It is nighttime. I’m already in bed, stretched out between fleece sheets, buried by a down duvet. The sheets are warm against my chilled skin and I can feel myself relaxing into the coziness. I’m at that in-between stage, the awake/asleep zone where all noises are in the distance, a part of someone else’s world. The light under the door is hazy, like it too is sleepy and having a hard-time being bright. I remember similar nights, many years ago, and my memories are part dream.
I see my boys as little guys, asleep, whirlwinds wound down after a day at the beach. I smile as I think about tucking them in. I loved our bedtime ritual of a story, a song, and a prayer. Their hair, bleached blonder by the early summer sun, was soft, and where their heads touched their pillows, little sections of it flew around, stirred by the ceiling fan. Their cheeks, pink with a healthy touch of sunshine, invited one more goodnight kiss before I left them to hunt seashells in their dreams.
Years pass, and my sleepy thoughts turn to my daughter. Stuck at being the youngest, and with two older brothers, she was sorely outnumbered. Fiercely independent, she got ready for bed with no prompting. When I stopped to tuck her in, I found her reading. Like me, she spends a lot of time by herself, but where I saw that time as loneliness, she saw it as a haven from the burping, farting world of raised toilet seats where she lived. A soft smile touches my face as I think about the rose among my thorns. She’ll be okay, my daughter.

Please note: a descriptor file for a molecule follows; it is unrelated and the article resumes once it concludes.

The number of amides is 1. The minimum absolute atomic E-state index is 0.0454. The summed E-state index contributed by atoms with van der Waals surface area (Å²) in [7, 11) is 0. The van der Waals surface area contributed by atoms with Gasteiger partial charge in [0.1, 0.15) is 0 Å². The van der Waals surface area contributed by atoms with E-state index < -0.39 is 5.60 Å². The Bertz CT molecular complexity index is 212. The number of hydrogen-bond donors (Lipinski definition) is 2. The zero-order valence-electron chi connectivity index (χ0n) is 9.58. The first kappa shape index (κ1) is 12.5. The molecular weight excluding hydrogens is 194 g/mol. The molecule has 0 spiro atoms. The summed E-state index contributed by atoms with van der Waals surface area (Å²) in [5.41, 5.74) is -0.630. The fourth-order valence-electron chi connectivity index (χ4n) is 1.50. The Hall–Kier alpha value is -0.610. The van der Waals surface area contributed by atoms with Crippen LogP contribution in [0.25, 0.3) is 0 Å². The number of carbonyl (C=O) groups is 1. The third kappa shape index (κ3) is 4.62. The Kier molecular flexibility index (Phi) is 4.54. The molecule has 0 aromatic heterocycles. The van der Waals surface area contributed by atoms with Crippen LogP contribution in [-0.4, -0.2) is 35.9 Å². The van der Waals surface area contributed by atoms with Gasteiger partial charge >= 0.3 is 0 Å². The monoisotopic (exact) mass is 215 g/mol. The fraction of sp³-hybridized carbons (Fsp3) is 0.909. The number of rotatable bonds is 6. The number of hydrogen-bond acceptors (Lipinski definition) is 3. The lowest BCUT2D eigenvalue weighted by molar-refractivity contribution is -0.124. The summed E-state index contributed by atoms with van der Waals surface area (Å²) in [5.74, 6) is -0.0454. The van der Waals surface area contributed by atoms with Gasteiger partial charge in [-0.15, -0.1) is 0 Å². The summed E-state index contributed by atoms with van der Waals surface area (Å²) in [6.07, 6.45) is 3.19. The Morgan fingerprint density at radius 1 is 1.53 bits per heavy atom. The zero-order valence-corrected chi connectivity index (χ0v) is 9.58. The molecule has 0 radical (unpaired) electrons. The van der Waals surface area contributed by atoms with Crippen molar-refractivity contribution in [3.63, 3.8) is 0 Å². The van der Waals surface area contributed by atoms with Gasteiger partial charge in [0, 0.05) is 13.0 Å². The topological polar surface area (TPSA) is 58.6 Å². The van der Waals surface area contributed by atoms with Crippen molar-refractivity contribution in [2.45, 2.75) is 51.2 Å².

More years fly by, and I see the boys as teenagers who no longer need monsters chased out from under their beds. I can hear the TV, muted voices punctuated by sporadic laughter, belly laughs now deep and very masculine. They must be watching the Comedy Channel again, probably something I wouldn’t approve of. They know that once I’m cocooned, I won’t be in to check. During a bit of silence, a bag rattles, and the unexpected noise causes prickles to tap dance on my skin. The remaining Doritoes would be gone by morning, my growing boys needing fuel for the mini-hibernation of a night’s sleep. Somewhere between thoughts of the grocery store, again, and anticipation of another day, I slept.
I feel like Rip Van Winkle sometimes, waking up to wonder what happened to the years that seem to have disappeared. The house is so quiet, the pace of my life so slow. I check my iPad calendar to see what day it is and to see if I need to take a few steps beyond normal and actually dress for an outing. Most days, I am happy to know it’s going to be another pajama day.